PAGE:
Cherry against Williams taking control of SSA
One day after business magnate Ralph Bizzy Williams offered to take over the troubled state-owned Sanitation Service Authority (SSA) for $60 million, a leading waste hauler is saying, anybody but Bizzy.
Managing Director of Jose Y Jose Liquid & Solid Waste Management Inc Anderson Fat Child Cherry this afternoon proposed that the Freundel Stuart administration should instead review its existing contract with Sustainable Barbados Recycling Centre (SBRC), which is owned by the Williams Group of Companies.
“I believe Mr Williams has misled the Government in his actions already with SBRC and I strongly urge the Government to look at the contract, because it is not right,” Cherry told Barbados TODAY.
The outspoken waste hauler said although he had been accused of dumping illegally in quarries, SBRC’s contract allows it to dispose garbage in quarries as well.
In addition, he claimed, SBRC was diverting most of the garbage to the sanitary landfill while it was being paid “to tell you where to dump the waste”, and that it had failed to live up to another clause in its contract regarding a digester.
“If you read the document of SBRC contract carefully, it spoke about composting of waste and putting in a digester. And it clearly states in the contract that if he doesn’t put down this anaerobic digestive system which will cost about $35 million, that he would pay the Government $1,000 per month if the plant wasn’t put down,” Cherry contended.
The hauler charged that SBRC’s failure to ease the waste problem suggested that placing the SSA under Williams’ control would not solve the garbage mess and would simply be “putting black business people out of work”.
In any event, he added, Williams already owns enough here.
However, Williams, who has been at odds with Cherry over SBRC for sometime now, this afternoon offered him an olive branch.
Expanding on the SSA takeover proposal he made to Minister of Finance Chris Sinckler during yesterday’s Barbados Chamber of Commerce and Industry business luncheon at the Lloyd Erskine Sandiford Centre, the executive chairman of Williams Industries said if he were successful in getting to run the state-owned garbage collection agency, he would give Cherry and other waste haulers a “piece of the pie”.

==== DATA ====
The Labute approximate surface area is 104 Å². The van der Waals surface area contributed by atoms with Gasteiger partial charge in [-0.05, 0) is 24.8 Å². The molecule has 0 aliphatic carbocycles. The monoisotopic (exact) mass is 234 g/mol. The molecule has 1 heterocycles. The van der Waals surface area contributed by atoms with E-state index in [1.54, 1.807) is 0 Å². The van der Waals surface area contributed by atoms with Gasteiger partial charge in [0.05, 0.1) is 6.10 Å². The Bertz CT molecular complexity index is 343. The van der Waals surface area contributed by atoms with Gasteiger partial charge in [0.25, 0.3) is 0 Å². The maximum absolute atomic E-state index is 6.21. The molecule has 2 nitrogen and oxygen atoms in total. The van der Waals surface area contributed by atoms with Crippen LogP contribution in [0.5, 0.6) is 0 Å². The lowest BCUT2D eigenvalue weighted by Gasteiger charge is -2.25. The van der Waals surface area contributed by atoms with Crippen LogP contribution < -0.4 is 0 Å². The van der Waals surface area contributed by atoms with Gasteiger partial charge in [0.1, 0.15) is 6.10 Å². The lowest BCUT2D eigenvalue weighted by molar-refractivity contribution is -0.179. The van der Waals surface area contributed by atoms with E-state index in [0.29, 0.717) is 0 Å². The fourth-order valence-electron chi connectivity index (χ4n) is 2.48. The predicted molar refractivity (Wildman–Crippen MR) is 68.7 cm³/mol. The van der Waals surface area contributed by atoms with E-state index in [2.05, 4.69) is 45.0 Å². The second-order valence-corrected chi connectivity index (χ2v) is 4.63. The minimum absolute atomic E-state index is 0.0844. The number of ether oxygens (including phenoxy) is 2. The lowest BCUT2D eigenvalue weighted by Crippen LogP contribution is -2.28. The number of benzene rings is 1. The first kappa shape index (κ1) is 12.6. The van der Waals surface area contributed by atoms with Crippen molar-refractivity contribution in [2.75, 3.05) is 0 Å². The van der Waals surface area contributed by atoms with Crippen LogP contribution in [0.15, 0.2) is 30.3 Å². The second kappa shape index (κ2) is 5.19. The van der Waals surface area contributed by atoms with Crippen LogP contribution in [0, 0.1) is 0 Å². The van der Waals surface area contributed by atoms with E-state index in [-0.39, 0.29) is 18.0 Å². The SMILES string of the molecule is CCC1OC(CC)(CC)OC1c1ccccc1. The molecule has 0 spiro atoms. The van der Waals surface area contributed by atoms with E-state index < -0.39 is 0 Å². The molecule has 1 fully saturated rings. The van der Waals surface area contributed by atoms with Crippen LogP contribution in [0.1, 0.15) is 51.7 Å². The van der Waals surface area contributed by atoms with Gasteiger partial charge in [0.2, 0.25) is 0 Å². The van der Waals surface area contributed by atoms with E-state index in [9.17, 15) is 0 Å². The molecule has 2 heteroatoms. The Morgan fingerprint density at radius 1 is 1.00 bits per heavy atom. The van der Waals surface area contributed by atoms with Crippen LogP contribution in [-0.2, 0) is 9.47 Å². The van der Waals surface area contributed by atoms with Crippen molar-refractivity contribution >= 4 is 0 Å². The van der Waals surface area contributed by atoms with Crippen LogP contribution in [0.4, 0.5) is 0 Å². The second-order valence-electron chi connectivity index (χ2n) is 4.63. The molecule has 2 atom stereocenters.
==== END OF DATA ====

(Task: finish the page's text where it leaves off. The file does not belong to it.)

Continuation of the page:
“I would get all the haulers involved in it . . . even Cherry, although he bad talks me all the time. I would be happy to involve Cherry in it too. Cherry thinks that I am just in here to rape people. I don’t want to rape people, but Cherry is breaking the law. I cannot support breaking the law,” he told Barbados TODAY, adding that he wanted control of SSA to cut the taxpayer’s bill from $70 million per year to about $40 or $50 million.
Williams provided Barbados TODAY with details of his plan, and it suggested that it had been carefully thought through.
The businessman said he would first turn the truck drivers into entrepreneurs.
“I would take all of the trucks of the SSA that collect garbage and I would call a meeting of the staff and the drivers and offer each team that operates a truck to take over and run it as a private hauler. I would divide the island into zones and allocate a particular zone to a particular truck and team,” the head of the Williams Group of Companies revealed.
Once they collect the waste in their respective zones and take it to SBRC, they would be paid by the tonne, Williams said, giving the drivers an incentive to take care of the trucks and to pick up all the garbage.
“In other words, I would democratize it. Instead of the top down, I would go from the bottom up. I would empower all of those people,” he promised, acknowledging that this plan would need the trade unions’ support.
Williams also disclosed that under his proposal, Government would receive 25 per cent of his profits.
The plan today received the backing of Managing Director of Garbage Master Limited Roger Manning, who told Barbados TODAY his company was prepared to invest in any new undertaking that would make the SSA more efficient.
However, he made a case for all local waste haulers to get a “slice of the cake”.
“The system isn’t working at the moment, so we need to get it fixed for the good of the country. So we need to see what the best route is. I think privatizing is the way to go. It’s one less hassle for the Government to deal with. Whether it is Bizzy doing it . . . . I guess probably right now, he is the best person in line to take it over,” Manning, who has been in the business for 25 years, said.
“I would like to be part of the plan . . . . It would be nice to involve all the stakeholders in it,” he stressed.